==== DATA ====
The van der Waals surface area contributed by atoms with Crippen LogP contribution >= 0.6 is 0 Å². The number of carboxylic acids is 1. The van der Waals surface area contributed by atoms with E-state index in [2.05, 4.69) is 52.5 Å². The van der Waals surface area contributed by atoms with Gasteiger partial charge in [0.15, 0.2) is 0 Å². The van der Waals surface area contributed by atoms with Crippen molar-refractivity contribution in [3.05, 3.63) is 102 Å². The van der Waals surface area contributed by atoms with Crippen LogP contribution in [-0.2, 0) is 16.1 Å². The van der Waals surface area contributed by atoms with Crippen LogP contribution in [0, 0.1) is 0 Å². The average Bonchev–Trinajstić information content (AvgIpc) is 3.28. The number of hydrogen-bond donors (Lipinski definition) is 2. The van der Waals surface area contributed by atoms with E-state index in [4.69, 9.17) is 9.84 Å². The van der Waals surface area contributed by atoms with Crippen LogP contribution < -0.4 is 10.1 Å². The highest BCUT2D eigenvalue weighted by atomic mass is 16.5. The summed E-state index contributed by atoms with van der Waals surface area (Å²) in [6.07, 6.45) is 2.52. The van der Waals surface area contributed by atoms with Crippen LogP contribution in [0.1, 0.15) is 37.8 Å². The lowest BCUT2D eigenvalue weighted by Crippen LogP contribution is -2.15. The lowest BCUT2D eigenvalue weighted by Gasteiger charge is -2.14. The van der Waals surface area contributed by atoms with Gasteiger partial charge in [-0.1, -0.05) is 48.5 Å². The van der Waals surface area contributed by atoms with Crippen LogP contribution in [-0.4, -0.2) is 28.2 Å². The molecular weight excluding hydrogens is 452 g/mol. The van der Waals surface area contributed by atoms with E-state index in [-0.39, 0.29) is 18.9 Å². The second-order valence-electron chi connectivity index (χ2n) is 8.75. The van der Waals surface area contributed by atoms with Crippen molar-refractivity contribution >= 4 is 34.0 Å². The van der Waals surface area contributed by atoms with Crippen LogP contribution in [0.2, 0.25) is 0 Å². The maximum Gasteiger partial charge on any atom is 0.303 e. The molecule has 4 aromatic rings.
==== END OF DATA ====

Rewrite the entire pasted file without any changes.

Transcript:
The van der Waals surface area contributed by atoms with Crippen LogP contribution >= 0.6 is 0 Å². The number of carboxylic acids is 1. The van der Waals surface area contributed by atoms with E-state index in [2.05, 4.69) is 52.5 Å². The van der Waals surface area contributed by atoms with Gasteiger partial charge in [0.15, 0.2) is 0 Å². The van der Waals surface area contributed by atoms with Crippen molar-refractivity contribution in [3.05, 3.63) is 102 Å². The van der Waals surface area contributed by atoms with Crippen LogP contribution in [-0.2, 0) is 16.1 Å². The van der Waals surface area contributed by atoms with Crippen LogP contribution in [0, 0.1) is 0 Å². The average Bonchev–Trinajstić information content (AvgIpc) is 3.28. The number of hydrogen-bond donors (Lipinski definition) is 2. The van der Waals surface area contributed by atoms with E-state index in [4.69, 9.17) is 9.84 Å². The van der Waals surface area contributed by atoms with Crippen LogP contribution < -0.4 is 10.1 Å². The highest BCUT2D eigenvalue weighted by atomic mass is 16.5. The summed E-state index contributed by atoms with van der Waals surface area (Å²) in [6.07, 6.45) is 2.52. The van der Waals surface area contributed by atoms with Crippen LogP contribution in [0.1, 0.15) is 37.8 Å². The lowest BCUT2D eigenvalue weighted by Crippen LogP contribution is -2.15. The lowest BCUT2D eigenvalue weighted by Gasteiger charge is -2.14. The van der Waals surface area contributed by atoms with Gasteiger partial charge in [-0.1, -0.05) is 48.5 Å². The van der Waals surface area contributed by atoms with Crippen LogP contribution in [-0.4, -0.2) is 28.2 Å². The molecular weight excluding hydrogens is 452 g/mol. The van der Waals surface area contributed by atoms with E-state index in [-0.39, 0.29) is 18.9 Å². The second-order valence-electron chi connectivity index (χ2n) is 8.75. The van der Waals surface area contributed by atoms with Crippen molar-refractivity contribution >= 4 is 34.0 Å². The van der Waals surface area contributed by atoms with Crippen LogP contribution in [0.2, 0.25) is 0 Å². The maximum Gasteiger partial charge on any atom is 0.303 e. The molecule has 4 aromatic rings.